August 28, 2015 A Perfect Day of Food
We walked down the alley and picked two pounds of white figs that were. Ripe and ready to fall. We made granola, yogurt, milk and fig bowls and ate by the pond.
We went to lunch with James Turk and two of his associates at Que Houng. The food was not up to its usual high quality but Suzette and my Bun bowl of steamed rice noodles, salad, fried egg rolls, and grilled pork was really delicious.
After lunch I walked across the street to Talin and bought a lovely 1 lb. piece of fresh Monkfish, fresh Shanghai Bok Choy, shallots, and a piece of ginger.
In the evening we were not hungry, but we ate ½ bag of Onion and Sour Cream flavored potato chips while watching the news on TV, so I suggested that we cook the fish. Suzette she did not want to cook and create a mess that would need to be cleaned , but then she offered a solution; that we cook foil wrapped fish on the grill. I loved the idea. Foil wrapped fish is one our favorite ways of cooking fish. It was a favorite dish we used to eat at Roberto’s Restaurant in Puerto Vallarta when I first used to visit Harold and Suzette in the late 90’s, when they owned the condo at Conchos Chinos overlooking El Set and the Bay.
Roberto was very pleasant and his restaurant had perfected foil wrapped fish. It usually contained red snapper, some kind of chili, tomatoes and other vegetables. I think it was served with rice and beans. The dish is the equivalent of the French dish of fish cooked in parchment. It is always a treat when the bag of aluminum is unsealed at the table and that first rush of delicious aromatic steam hits one’s nostrils. The secret to the dish is that it makes its own sauce in the bag as it cooks and the flavors of the fish, white wine and vegetables blend.
Monkfish is one of Suzette’s favorite fish because if it is baked properly it has the texture and flavor of lobster. One of the easiest and most successful ways to bake it in foil. Suzette is a master at foil baking. She filled the bags with julienned carrots, diced tomatoes, white wine, sugar snap peas, and butter and a ½ piece of monkfish., sealed the bags and baked them on a moderately low heat on the grill for 45 to 50 minutes. Monkfish is a vey dense and thick fish that requires long cooking. I heated a bag of PPI diced brown mushrooms and Yukon Gold potatoes from Tuesday night’s meal and we threw a handful of them into the bags after the bags were opened. We drank a Santiago Station Sauvignon Blanc that I thought was a little sweet but seemed to be fine with the baked fish. Suzette toasted three slices of Fano baguette after we had eaten all the baked ingredients and we soaked the bread with the sauce at the bottom of the bag and ate that also. I relished every morsel of the dish. We melted slices of butter over the fish when we opened the bag to make a more buttery sauce like the dipping sauce for lobster.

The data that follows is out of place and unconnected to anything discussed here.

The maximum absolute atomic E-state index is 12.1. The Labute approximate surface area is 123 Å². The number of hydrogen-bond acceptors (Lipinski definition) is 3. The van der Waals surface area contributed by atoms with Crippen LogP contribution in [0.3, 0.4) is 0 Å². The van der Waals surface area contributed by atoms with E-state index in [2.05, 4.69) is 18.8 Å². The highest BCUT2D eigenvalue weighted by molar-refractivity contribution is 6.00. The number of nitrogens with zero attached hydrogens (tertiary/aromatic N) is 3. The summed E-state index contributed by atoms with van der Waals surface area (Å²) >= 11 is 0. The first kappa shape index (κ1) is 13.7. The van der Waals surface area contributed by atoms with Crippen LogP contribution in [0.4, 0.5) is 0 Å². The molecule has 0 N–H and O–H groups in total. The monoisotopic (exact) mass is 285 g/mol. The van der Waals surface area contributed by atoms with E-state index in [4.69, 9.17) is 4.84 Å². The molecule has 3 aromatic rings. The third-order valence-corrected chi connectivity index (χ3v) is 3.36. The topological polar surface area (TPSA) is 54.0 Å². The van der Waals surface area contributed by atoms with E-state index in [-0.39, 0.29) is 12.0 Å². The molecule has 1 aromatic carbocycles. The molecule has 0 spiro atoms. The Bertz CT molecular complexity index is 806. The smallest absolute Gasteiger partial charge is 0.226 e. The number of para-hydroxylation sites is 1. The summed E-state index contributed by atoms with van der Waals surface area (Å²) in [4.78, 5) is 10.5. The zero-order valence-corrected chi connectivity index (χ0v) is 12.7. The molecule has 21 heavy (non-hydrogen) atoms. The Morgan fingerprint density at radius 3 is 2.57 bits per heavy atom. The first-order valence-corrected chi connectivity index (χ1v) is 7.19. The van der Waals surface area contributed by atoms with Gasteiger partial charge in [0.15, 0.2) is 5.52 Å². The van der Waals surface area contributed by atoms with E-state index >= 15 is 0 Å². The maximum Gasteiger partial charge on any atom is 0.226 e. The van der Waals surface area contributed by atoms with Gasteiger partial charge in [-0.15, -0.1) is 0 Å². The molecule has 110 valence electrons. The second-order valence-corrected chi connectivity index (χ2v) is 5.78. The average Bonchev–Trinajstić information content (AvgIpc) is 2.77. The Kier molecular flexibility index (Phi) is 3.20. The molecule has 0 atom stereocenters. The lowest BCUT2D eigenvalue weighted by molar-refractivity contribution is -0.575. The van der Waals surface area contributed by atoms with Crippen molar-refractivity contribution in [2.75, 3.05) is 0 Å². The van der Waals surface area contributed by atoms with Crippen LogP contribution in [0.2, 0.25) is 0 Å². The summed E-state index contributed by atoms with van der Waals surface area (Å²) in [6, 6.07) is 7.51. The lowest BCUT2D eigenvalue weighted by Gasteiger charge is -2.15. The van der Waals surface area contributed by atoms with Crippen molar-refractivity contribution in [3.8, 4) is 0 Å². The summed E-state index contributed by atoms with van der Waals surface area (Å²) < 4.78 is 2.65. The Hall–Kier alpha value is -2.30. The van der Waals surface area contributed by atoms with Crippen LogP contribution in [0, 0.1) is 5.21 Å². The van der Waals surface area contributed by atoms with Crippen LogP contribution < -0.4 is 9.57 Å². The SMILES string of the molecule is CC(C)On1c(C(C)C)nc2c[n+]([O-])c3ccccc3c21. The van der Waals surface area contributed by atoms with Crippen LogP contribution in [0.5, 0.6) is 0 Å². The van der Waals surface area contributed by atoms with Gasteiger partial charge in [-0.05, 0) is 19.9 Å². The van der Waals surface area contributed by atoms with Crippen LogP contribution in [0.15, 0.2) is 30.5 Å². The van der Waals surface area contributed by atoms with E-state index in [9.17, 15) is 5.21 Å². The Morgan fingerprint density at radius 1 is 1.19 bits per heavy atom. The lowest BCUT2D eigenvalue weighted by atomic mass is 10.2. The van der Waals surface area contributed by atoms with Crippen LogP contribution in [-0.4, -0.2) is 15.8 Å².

This a fun way to cook and eat fish and it leaves no dishes to wash other than the dish you serve the bag on.
After dinner I could not resist the urge to open the new goat cheese I bought at Costco and spread a thick layer of it on the third piece of bread and eat it with the last of the Aberdeen rose as we watched a glorious performance of all Scandinavian music performed by the Vienna Philharmonic in a open air concert at one of the beautiful castles in Vienna.
The concert lasted from 9:00 to 10:30 so we had glasses of cognac. I partially enjoyed the Grieg Piano Concerto ( think in B flat) and the Peer Gynt Suite.
After a wonderful day’s food I felt great and got up on Saturday and rode 18 miles to Paseo del Norte and back.